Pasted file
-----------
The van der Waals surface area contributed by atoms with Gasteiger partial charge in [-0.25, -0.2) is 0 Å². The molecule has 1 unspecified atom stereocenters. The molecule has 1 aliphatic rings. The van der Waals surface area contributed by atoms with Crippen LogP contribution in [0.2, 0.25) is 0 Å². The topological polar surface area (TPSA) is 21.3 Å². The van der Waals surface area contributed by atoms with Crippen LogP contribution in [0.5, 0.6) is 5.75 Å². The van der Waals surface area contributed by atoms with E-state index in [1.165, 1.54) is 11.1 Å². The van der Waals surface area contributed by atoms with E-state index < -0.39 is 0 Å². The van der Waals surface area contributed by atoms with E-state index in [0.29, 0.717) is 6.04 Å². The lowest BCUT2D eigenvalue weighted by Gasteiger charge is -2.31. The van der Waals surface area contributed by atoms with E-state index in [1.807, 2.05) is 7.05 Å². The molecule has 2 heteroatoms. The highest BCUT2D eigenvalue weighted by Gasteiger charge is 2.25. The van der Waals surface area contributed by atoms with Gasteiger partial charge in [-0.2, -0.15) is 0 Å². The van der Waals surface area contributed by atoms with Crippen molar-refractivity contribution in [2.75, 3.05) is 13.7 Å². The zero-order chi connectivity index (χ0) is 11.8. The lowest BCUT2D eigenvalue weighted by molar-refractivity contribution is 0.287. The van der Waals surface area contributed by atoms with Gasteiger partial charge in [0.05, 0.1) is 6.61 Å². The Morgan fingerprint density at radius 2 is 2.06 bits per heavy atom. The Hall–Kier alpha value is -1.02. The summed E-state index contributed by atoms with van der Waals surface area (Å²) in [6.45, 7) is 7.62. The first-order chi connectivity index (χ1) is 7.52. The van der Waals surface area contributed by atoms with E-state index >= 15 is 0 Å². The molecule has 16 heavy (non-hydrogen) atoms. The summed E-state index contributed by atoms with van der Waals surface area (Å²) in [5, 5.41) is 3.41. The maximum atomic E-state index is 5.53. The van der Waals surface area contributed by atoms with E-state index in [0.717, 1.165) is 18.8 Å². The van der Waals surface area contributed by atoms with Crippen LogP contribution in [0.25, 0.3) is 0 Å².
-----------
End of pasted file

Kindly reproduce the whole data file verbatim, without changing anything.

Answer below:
The van der Waals surface area contributed by atoms with Gasteiger partial charge in [-0.25, -0.2) is 0 Å². The molecule has 1 unspecified atom stereocenters. The molecule has 1 aliphatic rings. The van der Waals surface area contributed by atoms with Crippen LogP contribution in [0.2, 0.25) is 0 Å². The topological polar surface area (TPSA) is 21.3 Å². The van der Waals surface area contributed by atoms with Crippen LogP contribution in [0.5, 0.6) is 5.75 Å². The van der Waals surface area contributed by atoms with E-state index in [1.165, 1.54) is 11.1 Å². The van der Waals surface area contributed by atoms with E-state index < -0.39 is 0 Å². The van der Waals surface area contributed by atoms with E-state index in [0.29, 0.717) is 6.04 Å². The lowest BCUT2D eigenvalue weighted by Gasteiger charge is -2.31. The van der Waals surface area contributed by atoms with E-state index in [1.807, 2.05) is 7.05 Å². The molecule has 2 heteroatoms. The highest BCUT2D eigenvalue weighted by Gasteiger charge is 2.25. The van der Waals surface area contributed by atoms with Gasteiger partial charge in [-0.2, -0.15) is 0 Å². The van der Waals surface area contributed by atoms with Crippen molar-refractivity contribution in [2.75, 3.05) is 13.7 Å². The zero-order chi connectivity index (χ0) is 11.8. The lowest BCUT2D eigenvalue weighted by molar-refractivity contribution is 0.287. The van der Waals surface area contributed by atoms with Gasteiger partial charge in [0.05, 0.1) is 6.61 Å². The Morgan fingerprint density at radius 2 is 2.06 bits per heavy atom. The Hall–Kier alpha value is -1.02. The summed E-state index contributed by atoms with van der Waals surface area (Å²) in [6.45, 7) is 7.62. The first-order chi connectivity index (χ1) is 7.52. The van der Waals surface area contributed by atoms with E-state index >= 15 is 0 Å². The molecule has 16 heavy (non-hydrogen) atoms. The summed E-state index contributed by atoms with van der Waals surface area (Å²) in [5, 5.41) is 3.41. The maximum atomic E-state index is 5.53. The van der Waals surface area contributed by atoms with E-state index in [0.717, 1.165) is 18.8 Å². The van der Waals surface area contributed by atoms with Crippen LogP contribution in [0.25, 0.3) is 0 Å².